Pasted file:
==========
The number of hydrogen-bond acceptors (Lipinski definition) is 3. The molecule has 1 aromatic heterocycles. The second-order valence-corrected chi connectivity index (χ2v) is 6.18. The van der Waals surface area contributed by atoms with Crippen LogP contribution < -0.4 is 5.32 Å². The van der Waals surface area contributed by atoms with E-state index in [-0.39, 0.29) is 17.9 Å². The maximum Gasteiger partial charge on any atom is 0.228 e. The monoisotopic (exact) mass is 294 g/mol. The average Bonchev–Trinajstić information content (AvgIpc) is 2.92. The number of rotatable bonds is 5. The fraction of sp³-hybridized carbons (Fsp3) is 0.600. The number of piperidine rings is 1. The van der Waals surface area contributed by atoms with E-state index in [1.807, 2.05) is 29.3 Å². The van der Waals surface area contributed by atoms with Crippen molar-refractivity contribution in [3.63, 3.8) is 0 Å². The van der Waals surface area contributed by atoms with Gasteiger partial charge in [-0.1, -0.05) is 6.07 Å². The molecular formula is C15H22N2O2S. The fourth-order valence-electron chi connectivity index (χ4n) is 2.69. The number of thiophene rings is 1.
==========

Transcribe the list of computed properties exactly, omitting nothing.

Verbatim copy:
The number of hydrogen-bond acceptors (Lipinski definition) is 3. The molecule has 1 aromatic heterocycles. The second-order valence-corrected chi connectivity index (χ2v) is 6.18. The van der Waals surface area contributed by atoms with Crippen LogP contribution < -0.4 is 5.32 Å². The van der Waals surface area contributed by atoms with E-state index in [-0.39, 0.29) is 17.9 Å². The maximum Gasteiger partial charge on any atom is 0.228 e. The monoisotopic (exact) mass is 294 g/mol. The average Bonchev–Trinajstić information content (AvgIpc) is 2.92. The number of rotatable bonds is 5. The fraction of sp³-hybridized carbons (Fsp3) is 0.600. The number of piperidine rings is 1. The van der Waals surface area contributed by atoms with E-state index in [1.807, 2.05) is 29.3 Å². The van der Waals surface area contributed by atoms with Crippen molar-refractivity contribution in [3.63, 3.8) is 0 Å². The van der Waals surface area contributed by atoms with Gasteiger partial charge in [-0.1, -0.05) is 6.07 Å². The molecular formula is C15H22N2O2S. The fourth-order valence-electron chi connectivity index (χ4n) is 2.69. The number of thiophene rings is 1.